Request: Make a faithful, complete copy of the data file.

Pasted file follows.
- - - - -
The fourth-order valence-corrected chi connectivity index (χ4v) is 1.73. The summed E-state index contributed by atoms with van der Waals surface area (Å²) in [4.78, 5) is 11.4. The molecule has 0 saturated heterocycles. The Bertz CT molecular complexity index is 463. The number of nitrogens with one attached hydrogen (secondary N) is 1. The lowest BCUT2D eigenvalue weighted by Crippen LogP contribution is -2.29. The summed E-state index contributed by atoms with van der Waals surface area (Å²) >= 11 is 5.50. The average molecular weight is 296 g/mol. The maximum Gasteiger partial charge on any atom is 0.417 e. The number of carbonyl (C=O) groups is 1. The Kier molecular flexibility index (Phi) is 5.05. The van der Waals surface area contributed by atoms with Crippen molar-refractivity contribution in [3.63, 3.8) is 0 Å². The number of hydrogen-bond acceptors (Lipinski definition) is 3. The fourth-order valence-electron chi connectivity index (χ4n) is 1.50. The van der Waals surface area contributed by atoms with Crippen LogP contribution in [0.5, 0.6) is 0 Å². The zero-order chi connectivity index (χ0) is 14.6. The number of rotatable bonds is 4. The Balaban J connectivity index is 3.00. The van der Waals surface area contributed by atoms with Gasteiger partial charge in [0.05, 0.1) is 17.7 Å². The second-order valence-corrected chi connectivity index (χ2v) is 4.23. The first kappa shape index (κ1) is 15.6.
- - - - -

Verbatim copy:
The fourth-order valence-corrected chi connectivity index (χ4v) is 1.73. The summed E-state index contributed by atoms with van der Waals surface area (Å²) in [4.78, 5) is 11.4. The molecule has 0 saturated heterocycles. The Bertz CT molecular complexity index is 463. The number of nitrogens with one attached hydrogen (secondary N) is 1. The lowest BCUT2D eigenvalue weighted by Crippen LogP contribution is -2.29. The summed E-state index contributed by atoms with van der Waals surface area (Å²) >= 11 is 5.50. The average molecular weight is 296 g/mol. The maximum Gasteiger partial charge on any atom is 0.417 e. The number of carbonyl (C=O) groups is 1. The Kier molecular flexibility index (Phi) is 5.05. The van der Waals surface area contributed by atoms with Crippen molar-refractivity contribution in [3.63, 3.8) is 0 Å². The number of hydrogen-bond acceptors (Lipinski definition) is 3. The fourth-order valence-electron chi connectivity index (χ4n) is 1.50. The van der Waals surface area contributed by atoms with Crippen LogP contribution in [0.5, 0.6) is 0 Å². The zero-order chi connectivity index (χ0) is 14.6. The number of rotatable bonds is 4. The Balaban J connectivity index is 3.00. The van der Waals surface area contributed by atoms with Gasteiger partial charge in [0.05, 0.1) is 17.7 Å². The second-order valence-corrected chi connectivity index (χ2v) is 4.23. The first kappa shape index (κ1) is 15.6.